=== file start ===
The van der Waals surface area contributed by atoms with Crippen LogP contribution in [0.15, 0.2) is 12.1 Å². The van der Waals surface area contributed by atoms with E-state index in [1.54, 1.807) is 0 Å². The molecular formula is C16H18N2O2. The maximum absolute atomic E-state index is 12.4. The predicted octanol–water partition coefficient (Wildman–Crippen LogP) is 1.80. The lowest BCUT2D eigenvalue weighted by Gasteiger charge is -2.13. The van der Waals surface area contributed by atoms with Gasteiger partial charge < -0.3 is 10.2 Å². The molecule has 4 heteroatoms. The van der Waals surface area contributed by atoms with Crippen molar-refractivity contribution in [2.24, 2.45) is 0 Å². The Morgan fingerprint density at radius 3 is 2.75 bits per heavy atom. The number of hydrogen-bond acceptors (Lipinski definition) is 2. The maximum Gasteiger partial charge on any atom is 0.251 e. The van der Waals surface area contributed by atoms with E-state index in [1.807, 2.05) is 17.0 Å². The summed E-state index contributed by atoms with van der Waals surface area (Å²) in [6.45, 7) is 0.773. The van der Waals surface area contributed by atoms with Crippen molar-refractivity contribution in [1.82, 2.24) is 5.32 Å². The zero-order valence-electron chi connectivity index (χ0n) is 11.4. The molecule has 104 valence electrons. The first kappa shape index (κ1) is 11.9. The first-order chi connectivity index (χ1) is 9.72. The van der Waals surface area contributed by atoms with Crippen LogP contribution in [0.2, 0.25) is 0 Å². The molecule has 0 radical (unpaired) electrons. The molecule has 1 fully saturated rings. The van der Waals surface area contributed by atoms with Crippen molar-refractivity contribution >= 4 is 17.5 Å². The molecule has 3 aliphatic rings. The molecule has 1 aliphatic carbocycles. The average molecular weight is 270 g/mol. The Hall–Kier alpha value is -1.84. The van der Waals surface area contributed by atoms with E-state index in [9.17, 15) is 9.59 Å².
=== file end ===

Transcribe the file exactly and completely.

The van der Waals surface area contributed by atoms with Crippen LogP contribution in [0.15, 0.2) is 12.1 Å². The van der Waals surface area contributed by atoms with E-state index in [1.54, 1.807) is 0 Å². The molecular formula is C16H18N2O2. The maximum absolute atomic E-state index is 12.4. The predicted octanol–water partition coefficient (Wildman–Crippen LogP) is 1.80. The lowest BCUT2D eigenvalue weighted by Gasteiger charge is -2.13. The van der Waals surface area contributed by atoms with Gasteiger partial charge < -0.3 is 10.2 Å². The molecule has 4 heteroatoms. The van der Waals surface area contributed by atoms with Crippen molar-refractivity contribution in [2.24, 2.45) is 0 Å². The Morgan fingerprint density at radius 3 is 2.75 bits per heavy atom. The number of hydrogen-bond acceptors (Lipinski definition) is 2. The maximum Gasteiger partial charge on any atom is 0.251 e. The van der Waals surface area contributed by atoms with E-state index in [1.807, 2.05) is 17.0 Å². The summed E-state index contributed by atoms with van der Waals surface area (Å²) in [6.45, 7) is 0.773. The van der Waals surface area contributed by atoms with Crippen molar-refractivity contribution in [1.82, 2.24) is 5.32 Å². The zero-order valence-electron chi connectivity index (χ0n) is 11.4. The molecule has 104 valence electrons. The first kappa shape index (κ1) is 11.9. The first-order chi connectivity index (χ1) is 9.72. The van der Waals surface area contributed by atoms with Crippen LogP contribution in [0.2, 0.25) is 0 Å². The molecule has 0 radical (unpaired) electrons. The molecule has 1 fully saturated rings. The van der Waals surface area contributed by atoms with Crippen molar-refractivity contribution >= 4 is 17.5 Å². The molecule has 3 aliphatic rings. The molecule has 1 aliphatic carbocycles. The average molecular weight is 270 g/mol. The Hall–Kier alpha value is -1.84. The van der Waals surface area contributed by atoms with E-state index in [9.17, 15) is 9.59 Å².